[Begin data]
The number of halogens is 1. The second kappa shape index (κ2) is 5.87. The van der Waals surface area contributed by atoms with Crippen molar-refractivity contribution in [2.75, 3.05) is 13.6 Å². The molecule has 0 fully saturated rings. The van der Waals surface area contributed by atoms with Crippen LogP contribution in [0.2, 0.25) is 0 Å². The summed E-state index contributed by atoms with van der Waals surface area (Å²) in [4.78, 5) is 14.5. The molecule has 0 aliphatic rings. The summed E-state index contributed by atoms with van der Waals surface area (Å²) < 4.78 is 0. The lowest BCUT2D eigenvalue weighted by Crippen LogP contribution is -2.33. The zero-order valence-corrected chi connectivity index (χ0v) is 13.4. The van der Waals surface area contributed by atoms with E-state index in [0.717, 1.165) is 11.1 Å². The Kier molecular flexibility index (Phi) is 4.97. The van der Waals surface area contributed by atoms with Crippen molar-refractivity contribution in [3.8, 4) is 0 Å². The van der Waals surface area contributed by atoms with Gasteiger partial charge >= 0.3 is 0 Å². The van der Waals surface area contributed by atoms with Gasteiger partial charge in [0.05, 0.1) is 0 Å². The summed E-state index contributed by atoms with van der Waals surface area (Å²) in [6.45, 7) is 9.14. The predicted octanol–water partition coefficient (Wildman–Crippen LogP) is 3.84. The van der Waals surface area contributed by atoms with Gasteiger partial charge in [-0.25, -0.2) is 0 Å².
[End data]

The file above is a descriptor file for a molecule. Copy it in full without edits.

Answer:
The number of halogens is 1. The second kappa shape index (κ2) is 5.87. The van der Waals surface area contributed by atoms with Crippen molar-refractivity contribution in [2.75, 3.05) is 13.6 Å². The molecule has 0 fully saturated rings. The van der Waals surface area contributed by atoms with Crippen LogP contribution in [0.2, 0.25) is 0 Å². The summed E-state index contributed by atoms with van der Waals surface area (Å²) in [4.78, 5) is 14.5. The molecule has 0 aliphatic rings. The summed E-state index contributed by atoms with van der Waals surface area (Å²) < 4.78 is 0. The lowest BCUT2D eigenvalue weighted by Crippen LogP contribution is -2.33. The zero-order valence-corrected chi connectivity index (χ0v) is 13.4. The van der Waals surface area contributed by atoms with E-state index in [0.717, 1.165) is 11.1 Å². The Kier molecular flexibility index (Phi) is 4.97. The van der Waals surface area contributed by atoms with Crippen molar-refractivity contribution in [3.8, 4) is 0 Å². The van der Waals surface area contributed by atoms with Gasteiger partial charge >= 0.3 is 0 Å². The van der Waals surface area contributed by atoms with Gasteiger partial charge in [0.05, 0.1) is 0 Å². The summed E-state index contributed by atoms with van der Waals surface area (Å²) in [6.45, 7) is 9.14. The predicted octanol–water partition coefficient (Wildman–Crippen LogP) is 3.84. The van der Waals surface area contributed by atoms with Gasteiger partial charge in [-0.25, -0.2) is 0 Å².